U Sein Win, Champion of Myanmar Press Freedom, Dies at 91
By THE ASSOCIATED PRESS
U Sein Win, a journalist who championed press freedom in Myanmarand endured three stints in prison, died on Thursday in Yangon, Myanmar. He was 91.
Mr. Sein Win, who was the Associated Press’s Yangon correspondent from 1969 to 1989, began his journalism career after the Japanese invasion of Myanmar, then called Burma, in 1942. He worked under Japanese occupation, British colonialism, parliamentary democracy and military rule.
He lived long enough to see censorship lifted and the return of private daily newspapers this year under the elected government that took over from the military in 2011.
The son of a junior civil servant, Mr. Sein Win was born on Feb. 12, 1922, in Kyaunggon, west of Yangon, which was the capital of Burma and was known as Rangoon.
Burma gained independence from Britain in 1948, but repressive colonial-era laws remained in place.
Two years after becoming editor and publisher of the Burmese newspaper The Guardian in 1958, Mr. Sein Wein was jailed for nearly a month before charges were dropped.
After a military coup ousted the country’s parliamentary government in March 1962, The Guardian and other daily newspapers were nationalized. In 1963, Mr. Sein Win earned a seat on the International Press Institute’s board and was given the Golden Pen of Freedom award by the International Federation of Newspaper Publishers, but it would be another quarter-century before he was allowed to travel abroad to collect his award.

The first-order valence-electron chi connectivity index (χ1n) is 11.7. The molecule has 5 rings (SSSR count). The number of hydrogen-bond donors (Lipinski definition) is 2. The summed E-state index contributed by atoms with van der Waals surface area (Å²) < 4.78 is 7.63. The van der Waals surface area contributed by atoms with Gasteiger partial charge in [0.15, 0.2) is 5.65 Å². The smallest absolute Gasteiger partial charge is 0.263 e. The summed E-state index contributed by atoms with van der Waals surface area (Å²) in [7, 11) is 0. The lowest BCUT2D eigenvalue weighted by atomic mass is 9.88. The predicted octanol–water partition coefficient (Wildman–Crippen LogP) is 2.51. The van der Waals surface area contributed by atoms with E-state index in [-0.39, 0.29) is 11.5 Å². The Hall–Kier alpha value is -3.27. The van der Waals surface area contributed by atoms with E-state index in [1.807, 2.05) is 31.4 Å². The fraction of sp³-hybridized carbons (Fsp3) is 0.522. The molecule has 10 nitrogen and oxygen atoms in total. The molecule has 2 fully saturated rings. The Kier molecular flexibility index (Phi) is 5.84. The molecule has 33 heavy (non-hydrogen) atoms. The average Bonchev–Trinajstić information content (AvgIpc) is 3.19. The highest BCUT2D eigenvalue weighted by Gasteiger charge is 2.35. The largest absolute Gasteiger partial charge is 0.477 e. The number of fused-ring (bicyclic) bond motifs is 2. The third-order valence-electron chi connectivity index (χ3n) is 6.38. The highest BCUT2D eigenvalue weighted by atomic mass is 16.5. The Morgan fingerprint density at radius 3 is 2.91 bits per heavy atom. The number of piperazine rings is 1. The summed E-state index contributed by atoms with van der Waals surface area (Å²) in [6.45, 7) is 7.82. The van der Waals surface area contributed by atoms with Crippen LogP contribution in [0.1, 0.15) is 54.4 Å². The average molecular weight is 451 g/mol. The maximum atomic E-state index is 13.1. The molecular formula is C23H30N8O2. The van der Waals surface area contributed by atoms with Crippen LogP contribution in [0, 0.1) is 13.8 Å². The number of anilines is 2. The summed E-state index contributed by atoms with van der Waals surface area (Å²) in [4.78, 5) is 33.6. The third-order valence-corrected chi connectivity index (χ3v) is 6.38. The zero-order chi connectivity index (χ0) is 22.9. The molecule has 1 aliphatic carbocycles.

Gen. Ne Win, the country’s leader, tossed thousands of real or imagined opponents into jail. “I was one of them, spending three years under ‘protective custody’ without interrogation or trial,” Mr. Sein Win recounted.
A pro-democracy uprising challenged Gen. Ne Win’s rule in 1988. Its first wave was crushed, and although he formally ceded power, the shadow government he installed rounded up people he felt had betrayed him. Mr. Sein Win was imprisoned for 28 days.
A semblance of democracy was restored to Myanmar in 2011. Some of the most notable reforms made since then by President Thein Sein have granted more freedom to the press.
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